Llyn produced a garment of simple, yet utilitarian design for Muri, who was far more inclined to watch the woman than what he was looking at. She had returned to her loom, the shuttle rattling smoothly back and forth through the loom under steady, experienced hands, not bothering to watch the two animals rooting through her clothes. With barely a glance, Muri accepted the black and deep green shirt and trousers which belted at the waist and cinched around the mid-shank.
Glancing back after making a few passes of the shuttle-cock, the woman noticed Muri, with the clothing draped over one harm, standing between the racks and staring at her. She scowled at his stare, standing as she moved toward a large table with drawers. Muri's eyes widened, his fur fluffing outward as he saw her open a drawer and reach into it for something out of sight. He silently called forth the most powerful of his ranged magics, preparing to strike the woman down, when she brought out what looked like a narrow belt of tightly woven threads. She turned once again, and simply stared at him for several moments, looking somewhat put off and confused.
"Well, lad, come on, I haven't got all day to stand here waiting on you." she muttered, rolling her hand for him to approach. He made one step, letting the simmering magic fade away slowly, but his legs failed him, halting his progress.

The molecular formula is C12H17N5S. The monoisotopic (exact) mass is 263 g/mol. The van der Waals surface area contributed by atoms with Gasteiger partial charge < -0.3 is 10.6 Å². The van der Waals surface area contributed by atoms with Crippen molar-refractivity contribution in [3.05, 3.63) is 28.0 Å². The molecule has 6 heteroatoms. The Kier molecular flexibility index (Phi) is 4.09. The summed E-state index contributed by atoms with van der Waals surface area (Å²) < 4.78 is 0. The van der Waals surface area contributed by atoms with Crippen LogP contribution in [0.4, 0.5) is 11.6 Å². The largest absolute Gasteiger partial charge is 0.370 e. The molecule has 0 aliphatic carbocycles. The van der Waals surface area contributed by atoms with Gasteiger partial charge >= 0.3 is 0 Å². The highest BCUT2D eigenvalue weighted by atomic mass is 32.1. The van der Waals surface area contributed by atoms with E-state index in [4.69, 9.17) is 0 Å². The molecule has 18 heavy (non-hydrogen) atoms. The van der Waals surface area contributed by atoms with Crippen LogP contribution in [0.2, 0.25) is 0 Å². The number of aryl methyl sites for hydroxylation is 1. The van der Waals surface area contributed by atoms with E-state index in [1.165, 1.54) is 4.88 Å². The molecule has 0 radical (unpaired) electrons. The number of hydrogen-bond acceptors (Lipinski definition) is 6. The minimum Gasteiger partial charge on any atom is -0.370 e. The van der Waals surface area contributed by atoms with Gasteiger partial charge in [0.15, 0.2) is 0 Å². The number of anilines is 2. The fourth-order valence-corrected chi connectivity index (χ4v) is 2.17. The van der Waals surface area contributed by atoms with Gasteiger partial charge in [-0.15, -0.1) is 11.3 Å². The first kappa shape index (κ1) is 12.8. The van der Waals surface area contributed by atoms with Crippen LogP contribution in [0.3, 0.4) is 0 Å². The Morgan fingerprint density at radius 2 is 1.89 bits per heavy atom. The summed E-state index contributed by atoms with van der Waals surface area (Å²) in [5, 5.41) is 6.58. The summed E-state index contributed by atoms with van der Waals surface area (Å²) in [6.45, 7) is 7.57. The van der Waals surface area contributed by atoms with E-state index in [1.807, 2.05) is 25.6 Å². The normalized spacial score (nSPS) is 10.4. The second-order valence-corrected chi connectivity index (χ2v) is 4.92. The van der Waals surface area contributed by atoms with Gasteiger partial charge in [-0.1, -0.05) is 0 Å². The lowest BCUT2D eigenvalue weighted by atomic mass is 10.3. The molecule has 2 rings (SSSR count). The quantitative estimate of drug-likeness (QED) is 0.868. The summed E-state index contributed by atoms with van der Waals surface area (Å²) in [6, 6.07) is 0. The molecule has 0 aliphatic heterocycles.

"Oh." Llyn gasped, looking up, and moved over to place a hand upon his shoulder and nearly causing him to jump in fright, "He's had some problems with humans, I'm sorry." She explained as she guided him over toward the table. At first his feet remained firmly rooted upon the wooden flooring, but eventually he managed to lift one and place it before the other, and they got easier after that.
"Like I had a choice in this?" the woman hissed at Llyn, waving a hand to indicate her slender shape. The mink's eyebrows rose at the woman's harsh tone, taken aback. She had known many who were never comfortable with what Nasoj's curse had done to them, but never had she encountered someone so openly hostile about it.
"I was hunted." Muri growled, unable to speak any other way past the constriction in his throat and past the hammering of his heart. "From Sathmore all the way across the mountains." He leveled his own defiant glare at her, focusing on her own anger to breath through the barriers of his fear, "By humans." He spat.
"Well I can't be responsible for that." She snapped back, causing the skunk to bristle, his hands flexing. Llyn shifted her hand around on his shoulder, pushing him back slightly as she glared at the seamstress.
"He's mad, your mad, woman, and neither one of you are right in it." She warned darkly, her hand going to the hilt of her sword. The woman's eyes narrowed at that action.
"Do you wish to walk all the way home without clothing?" She muttered, the fires of her anger banked only slightly.
"If I have to." Llyn responded, "A day more will not matter a great deal to either of us." She lifted her money pouch and let it fall heavily on the table, "You can have our bronze or look at our tails, woman, what'll it be?"
"Eight silver." She said at length, her voice softening though her eyes remained as hard and cold as glacial ice. Llyn growled at the exorbitant price, but did not wish to march into the halls of Metamor as naked as the day she was born, regardless of the leniency shown toward the furred denizens of Metamor in regard to the necessity of clothing. She nodded shortly, tossing her own selection of clothing onto the table.